HOPE Scholarship
The HOPE Scholarship Program (Helping Outstanding Pupils Educationally) created in 1993 under the supervision of Georgia Governor Zell Miller
Zell Miller
Zell Bryan Miller is an American politician from the US state of Georgia. A Democrat, Miller served as Lieutenant Governor from 1975 to 1991, 79th Governor of Georgia from 1991 to 1999, and as United States Senator from 2000 to 2005....

, is a merit-based higher education scholarship that is funded entirely by revenue
In business, revenue is income that a company receives from its normal business activities, usually from the sale of goods and services to customers. In many countries, such as the United Kingdom, revenue is referred to as turnover....

 from the Georgia Lottery
Georgia Lottery
The Georgia Lottery is overseen by the government of Georgia, United States. Headquartered in Atlanta and run by the Georgia Lottery Corporation, the lottery takes in over US$1 billion yearly. By law, half of the money goes to prizes, one-third to education, and the remainder to operating and...

 and is administered by the Georgia Student Finance Commission (GSFC). As of 2006, more than $3 billion in scholarships had been awarded to more than 900,000 Georgia students.

Program details

The program is entirely merit-based, meaning that a student's ability to pay for his or her own education is not a factor in determining if he or she receives it. Previously, traditional-college-age students whose family income exceeded $100,000 per year were disqualified from the program.

To receive HOPE Scholarship funding, students must meet one of the following academic requirements:
  • Graduate from a HOPE-eligible high school with a 3.0 grade point average for college preparatory diploma or a 3.2 grade point average for other diploma types.
  • Complete a HOPE eligible home study program with a 3.0 grade point average.
  • For all Georgia high school graduates who begin their high school careers during or after the 2008-2009 school year must graduate with a 3.0 grade point average.

  • Graduate from an eligible high school, complete an eligible home study program, or earn a GED, and score in the national composite 85th percentile or higher on the SAT or ACT tests.

  • Graduate from an ineligible high school or complete an ineligible home study program, and then earn a 3.0 grade point average on 30 semester hours or 45 quarter hours of college degree-level coursework. This option allows for payment of the first 30 semester hours or 45 quarter hours after they are taken.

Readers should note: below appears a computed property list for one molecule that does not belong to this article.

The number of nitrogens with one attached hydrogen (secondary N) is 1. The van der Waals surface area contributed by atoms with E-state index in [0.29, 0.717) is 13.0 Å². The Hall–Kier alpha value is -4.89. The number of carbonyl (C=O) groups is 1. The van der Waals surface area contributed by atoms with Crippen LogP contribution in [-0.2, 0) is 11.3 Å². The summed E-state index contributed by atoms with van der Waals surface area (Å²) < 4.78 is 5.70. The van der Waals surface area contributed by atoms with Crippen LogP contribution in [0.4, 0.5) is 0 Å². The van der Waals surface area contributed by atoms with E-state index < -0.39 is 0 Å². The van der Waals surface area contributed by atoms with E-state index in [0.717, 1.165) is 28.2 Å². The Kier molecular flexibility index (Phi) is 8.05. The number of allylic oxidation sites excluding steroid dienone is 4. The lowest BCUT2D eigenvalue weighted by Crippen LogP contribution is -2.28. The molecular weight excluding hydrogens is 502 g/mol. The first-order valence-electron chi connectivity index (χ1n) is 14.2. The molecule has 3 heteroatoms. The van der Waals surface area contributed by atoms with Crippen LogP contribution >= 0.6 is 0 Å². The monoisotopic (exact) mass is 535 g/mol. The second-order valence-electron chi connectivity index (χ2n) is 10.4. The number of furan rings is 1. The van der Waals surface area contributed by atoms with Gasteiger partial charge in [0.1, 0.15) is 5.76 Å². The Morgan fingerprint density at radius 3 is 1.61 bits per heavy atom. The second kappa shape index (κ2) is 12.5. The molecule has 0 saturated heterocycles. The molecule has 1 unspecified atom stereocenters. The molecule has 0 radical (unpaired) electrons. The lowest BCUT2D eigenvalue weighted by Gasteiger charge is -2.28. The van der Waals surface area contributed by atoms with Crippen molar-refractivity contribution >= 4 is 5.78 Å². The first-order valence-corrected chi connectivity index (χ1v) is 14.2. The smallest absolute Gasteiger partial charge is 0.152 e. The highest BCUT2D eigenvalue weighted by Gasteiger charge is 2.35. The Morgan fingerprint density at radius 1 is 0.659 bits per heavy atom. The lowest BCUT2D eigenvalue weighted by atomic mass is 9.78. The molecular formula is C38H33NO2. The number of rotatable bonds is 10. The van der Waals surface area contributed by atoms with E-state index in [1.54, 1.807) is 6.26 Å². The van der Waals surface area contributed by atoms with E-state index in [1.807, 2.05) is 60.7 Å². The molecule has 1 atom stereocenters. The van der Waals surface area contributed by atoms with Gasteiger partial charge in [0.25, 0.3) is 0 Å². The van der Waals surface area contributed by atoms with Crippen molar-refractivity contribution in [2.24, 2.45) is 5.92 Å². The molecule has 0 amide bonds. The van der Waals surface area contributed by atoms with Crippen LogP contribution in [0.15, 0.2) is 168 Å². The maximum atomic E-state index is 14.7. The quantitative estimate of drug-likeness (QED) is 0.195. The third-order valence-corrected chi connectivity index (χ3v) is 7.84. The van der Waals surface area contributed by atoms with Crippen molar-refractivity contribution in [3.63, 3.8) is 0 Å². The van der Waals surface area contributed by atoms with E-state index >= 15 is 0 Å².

• Earn a 3.0 grade point average at the college level on degree coursework after attempting 30, 60, or 90 semesters hours or 45, 90, or 135 quarter hours, regardless of high school graduation status.

And all of the following other requirements.
  • Be enrolled as a degree-seeking student at an eligible public or private college or university or technical college in Georgia.

  • Meet HOPE's Georgia residency requirements.

  • Meet HOPE's U.S. citizenship or eligible non-citizen requirements.

  • Be in compliance with Selective Service registration requirements.

  • Be in compliance with the Georgia Drug-Free Postsecondary Education Act of 1990. A student may be ineligible for HOPE payment if he or she has been convicted for committing certain felony offenses involving marijuana, controlled substances, or dangerous drugs.

  • Not be in default or owe a refund on a student financial aid program.

  • Maintain satisfactory academic progress as defined by the college.

The scholarship is now based on lottery revenue. Books and mandatory fees have also been eliminated. The scholarship is now capped at 127 credit hours. A student has only 7 years in order to receive payments for the scholarship. For the 2011-2012 school year, the scholarship will pay for 90% of tuition of the 2010-2011 school year.For HOPE recipients who attend private colleges in Georgia, an equivalent amount is applied toward tuition, currently 3,600 for the 2011-2012 year.

There is also another scholarship within HOPE called the Zell Miller Scholarship. In order to qualify for this scholarship, a student must meet all of the requirements of the HOPE Scholarship. A student must also graduate with a 3.7 High School HOPE GPA and must have a score of 1200 (CR+M) on a single administration of the SAT or a 26 ACT Composite and must maintain a college cumulative GPA of a 3.3. This Scholarship will pay for 100% of tuition, including $4,000 at private colleges. Books and mandatory fees have also been eliminated.

Fall 2011 HOPE
HOPE Scholarship for Tuition (based on several GA Univ Rates of $2298 * 90%) = $2068.20 per semester (assumes 15 hours)
- HOPE per hour ($2298 * 90%/15) = $137.88 per hour
- HOPE for Fees = $0
- HOPE for Book Allowance = $0

In 2005, a decrease in lottery